The best way to remove lice is by using a lice comb. Read this to find out how to comb out lice and nits and how often to use a lice comb to get rid of lice. Whichever head lice treatment you opt for will likely involve combing out the nits and bugs. If it does not, then you are risking the possibility of leaving behind lice and eggs that will soon expand again into a full-blown infestation, and sometimes lead to other diseases. A lice comb must be a fine-toothed comb so that it can be effective in extracting both head lice and their eggs.
Many parents are unsure how to use a lice comb to maximize its effectiveness. For a lice comb to be an effective way to eliminate a lice infestation, you need to know how to use it properly. If you try to use a lice comb on tangled hair, it will likely hurt and pull the hair, and it won’t get rid of an active infestation.
What You Need to Get Ready for Lice Combing
With this guide, you'll discover both how to comb for live head lice and how to comb out lice eggs without chemicals. The quality of the lice combs is important; it needs to be a metal comb with close-together tooth spacing. You'll need to have on hand:
- regular comb;
- metal-tooth lice comb;
- olive oil;
- drop cloth;
- paper towels;
- plastic hair clips;
- bright light;
- either excellent vision and/or a magnifying glass.
When to Use a Lice Comb
Our experience, backed up by research from the National Pediculosis Association in Newton, MA, shows that lice combs should be part of every head lice treatment plan. Nits can be very tiny and the human eye may miss some. In addition, live lice can be hard to find and catch so using oil or conditioner together with lice combs, is far better than depending on lice chemicals which often are not effective as lice have become resistant to them. If after combing, you encounter a live louse, then add more oil and comb again. Finding a live louse signifies that you have not used enough oil on the head. Combing can pull out oil so refresh the supply while you are treating.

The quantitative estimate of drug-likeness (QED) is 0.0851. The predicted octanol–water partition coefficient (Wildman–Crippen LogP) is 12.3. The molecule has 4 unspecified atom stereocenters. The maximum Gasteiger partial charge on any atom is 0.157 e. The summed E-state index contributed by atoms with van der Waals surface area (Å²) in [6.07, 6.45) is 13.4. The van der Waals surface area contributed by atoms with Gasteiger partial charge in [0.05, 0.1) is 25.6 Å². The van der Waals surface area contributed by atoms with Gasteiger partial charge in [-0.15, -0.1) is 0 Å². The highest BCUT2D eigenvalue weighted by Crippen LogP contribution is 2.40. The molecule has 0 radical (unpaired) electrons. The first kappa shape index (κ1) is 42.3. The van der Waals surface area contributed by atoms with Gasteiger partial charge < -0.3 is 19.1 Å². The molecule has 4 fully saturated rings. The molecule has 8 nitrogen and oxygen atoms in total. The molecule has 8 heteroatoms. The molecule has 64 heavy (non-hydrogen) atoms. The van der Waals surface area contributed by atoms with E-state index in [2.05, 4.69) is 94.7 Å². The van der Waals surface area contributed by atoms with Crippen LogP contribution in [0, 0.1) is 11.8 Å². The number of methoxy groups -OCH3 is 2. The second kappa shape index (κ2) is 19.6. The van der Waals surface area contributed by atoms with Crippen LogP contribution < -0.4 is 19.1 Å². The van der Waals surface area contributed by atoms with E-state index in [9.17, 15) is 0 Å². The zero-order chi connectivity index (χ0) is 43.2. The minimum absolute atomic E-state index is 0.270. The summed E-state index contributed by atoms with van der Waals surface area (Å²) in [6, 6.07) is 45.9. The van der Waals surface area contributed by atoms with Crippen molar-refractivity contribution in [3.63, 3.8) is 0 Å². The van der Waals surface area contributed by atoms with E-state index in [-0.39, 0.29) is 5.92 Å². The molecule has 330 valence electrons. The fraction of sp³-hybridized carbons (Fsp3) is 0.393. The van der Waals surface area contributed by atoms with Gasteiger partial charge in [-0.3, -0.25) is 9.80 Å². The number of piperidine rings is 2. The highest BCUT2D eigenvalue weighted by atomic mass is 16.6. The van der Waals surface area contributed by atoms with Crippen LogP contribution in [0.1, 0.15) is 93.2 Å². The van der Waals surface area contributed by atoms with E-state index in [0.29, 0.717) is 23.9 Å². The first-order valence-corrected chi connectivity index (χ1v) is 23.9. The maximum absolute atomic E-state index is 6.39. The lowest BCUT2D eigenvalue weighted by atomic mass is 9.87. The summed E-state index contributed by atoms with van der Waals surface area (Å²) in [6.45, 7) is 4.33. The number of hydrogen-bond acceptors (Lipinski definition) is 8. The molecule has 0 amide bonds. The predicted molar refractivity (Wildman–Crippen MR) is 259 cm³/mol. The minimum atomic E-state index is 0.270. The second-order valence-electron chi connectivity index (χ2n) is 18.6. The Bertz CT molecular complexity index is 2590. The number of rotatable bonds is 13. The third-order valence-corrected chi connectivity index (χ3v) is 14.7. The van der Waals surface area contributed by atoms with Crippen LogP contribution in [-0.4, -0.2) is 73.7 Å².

How to Comb Out Head Lice: Step-By-Step Instruction
Combing out lice and nits is not difficult, but it does take careful attention and patience. Here are 5 steps to combing out lice using a lice comb.
Step 1 – Wash and Condition Your Hair
- The best way to comb out lice is to do it on wet hair. When using a lice comb, wet or dry hair makes a big difference in comfort and effectiveness!
- Leave enough conditioner to make your hair very slippery.
- Alternatively, saturate dry hair with olive oil which is excellent for combing lice out of hair.
- Enough conditioner or oil will immobilize the live lice so you can comb them out easily.
- You do not need to use lice shampoo as the combing is the active and effective part of the head lice removal process.
Step 2 – Remove Tangles With The Wide-Toothed Comb
- The longer the lice have been there, the more the hair tends to tangle, which will cause your lice comb to get stuck!
- The oil or conditioner makes the hair smoother and should help you to remove knots without causing discomfort to the scalp.
- Use a regular comb first to get out tangles which will make it easier to use the lice comb.
- Head lice cannot live on combs or other items, but if you're worried you can boil the comb, dip it in soapy water, or freeze it overnight to sanitize it.
Step 3 – Comb Through Your Hair with a Nit Comb
- It is helpful to start the treatment by sectioning the hair using clips.
- Be gentle, especially when combing a child's hair. You want the head lice removal experience to be as positive as possible and a child's head is usually more sensitive than an adult's.
- The more textured the hair, the smaller the sections should be, especially on a child.
- Secure the comb's teeth in the hair and starting at the scalp, drag it through the section all the way to the tips.
- Combing from the top, bottom, and both sides of the section is the most thorough way how to comb for lice.